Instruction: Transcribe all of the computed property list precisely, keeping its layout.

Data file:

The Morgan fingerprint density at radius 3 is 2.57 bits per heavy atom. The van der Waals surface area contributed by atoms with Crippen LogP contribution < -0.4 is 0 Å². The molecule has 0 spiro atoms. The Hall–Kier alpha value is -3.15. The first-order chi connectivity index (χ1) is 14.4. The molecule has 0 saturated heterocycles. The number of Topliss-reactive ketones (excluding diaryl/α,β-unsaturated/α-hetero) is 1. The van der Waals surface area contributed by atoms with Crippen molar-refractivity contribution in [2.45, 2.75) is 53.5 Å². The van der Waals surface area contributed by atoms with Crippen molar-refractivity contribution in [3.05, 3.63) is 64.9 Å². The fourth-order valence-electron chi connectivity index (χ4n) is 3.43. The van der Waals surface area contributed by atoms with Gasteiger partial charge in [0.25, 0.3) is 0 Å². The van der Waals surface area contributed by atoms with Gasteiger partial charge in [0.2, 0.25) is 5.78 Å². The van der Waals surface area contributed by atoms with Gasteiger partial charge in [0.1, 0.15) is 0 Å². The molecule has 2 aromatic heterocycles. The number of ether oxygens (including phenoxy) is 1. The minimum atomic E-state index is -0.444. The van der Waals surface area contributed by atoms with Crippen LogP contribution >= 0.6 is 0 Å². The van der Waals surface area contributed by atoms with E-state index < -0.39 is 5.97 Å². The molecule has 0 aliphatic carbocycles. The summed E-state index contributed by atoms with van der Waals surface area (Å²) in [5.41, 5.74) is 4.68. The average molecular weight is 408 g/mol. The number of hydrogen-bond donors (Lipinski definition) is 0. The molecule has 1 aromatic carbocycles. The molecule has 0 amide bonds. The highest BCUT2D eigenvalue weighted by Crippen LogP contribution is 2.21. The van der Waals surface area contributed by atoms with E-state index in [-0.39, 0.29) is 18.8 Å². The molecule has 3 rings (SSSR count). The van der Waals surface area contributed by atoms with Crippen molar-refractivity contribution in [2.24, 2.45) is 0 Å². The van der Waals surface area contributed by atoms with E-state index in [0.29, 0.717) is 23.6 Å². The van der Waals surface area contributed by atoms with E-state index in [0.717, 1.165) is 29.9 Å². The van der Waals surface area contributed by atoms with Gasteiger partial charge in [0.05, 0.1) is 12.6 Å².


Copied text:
The Morgan fingerprint density at radius 3 is 2.57 bits per heavy atom. The van der Waals surface area contributed by atoms with Crippen LogP contribution < -0.4 is 0 Å². The molecule has 0 spiro atoms. The Hall–Kier alpha value is -3.15. The first-order chi connectivity index (χ1) is 14.4. The molecule has 0 saturated heterocycles. The number of Topliss-reactive ketones (excluding diaryl/α,β-unsaturated/α-hetero) is 1. The van der Waals surface area contributed by atoms with Crippen molar-refractivity contribution in [2.45, 2.75) is 53.5 Å². The van der Waals surface area contributed by atoms with Crippen molar-refractivity contribution in [3.05, 3.63) is 64.9 Å². The fourth-order valence-electron chi connectivity index (χ4n) is 3.43. The van der Waals surface area contributed by atoms with Gasteiger partial charge in [0.25, 0.3) is 0 Å². The van der Waals surface area contributed by atoms with Gasteiger partial charge in [0.2, 0.25) is 5.78 Å². The van der Waals surface area contributed by atoms with Gasteiger partial charge in [0.1, 0.15) is 0 Å². The molecule has 2 aromatic heterocycles. The number of ether oxygens (including phenoxy) is 1. The minimum atomic E-state index is -0.444. The van der Waals surface area contributed by atoms with Crippen LogP contribution >= 0.6 is 0 Å². The van der Waals surface area contributed by atoms with E-state index < -0.39 is 5.97 Å². The molecule has 0 aliphatic carbocycles. The summed E-state index contributed by atoms with van der Waals surface area (Å²) in [5.41, 5.74) is 4.68. The average molecular weight is 408 g/mol. The number of hydrogen-bond donors (Lipinski definition) is 0. The molecule has 1 aromatic carbocycles. The molecule has 0 amide bonds. The highest BCUT2D eigenvalue weighted by Crippen LogP contribution is 2.21. The van der Waals surface area contributed by atoms with E-state index in [-0.39, 0.29) is 18.8 Å². The molecule has 3 rings (SSSR count). The van der Waals surface area contributed by atoms with Crippen molar-refractivity contribution in [2.24, 2.45) is 0 Å². The van der Waals surface area contributed by atoms with E-state index in [0.29, 0.717) is 23.6 Å². The van der Waals surface area contributed by atoms with E-state index in [0.717, 1.165) is 29.9 Å². The van der Waals surface area contributed by atoms with Gasteiger partial charge in [0.05, 0.1) is 12.6 Å².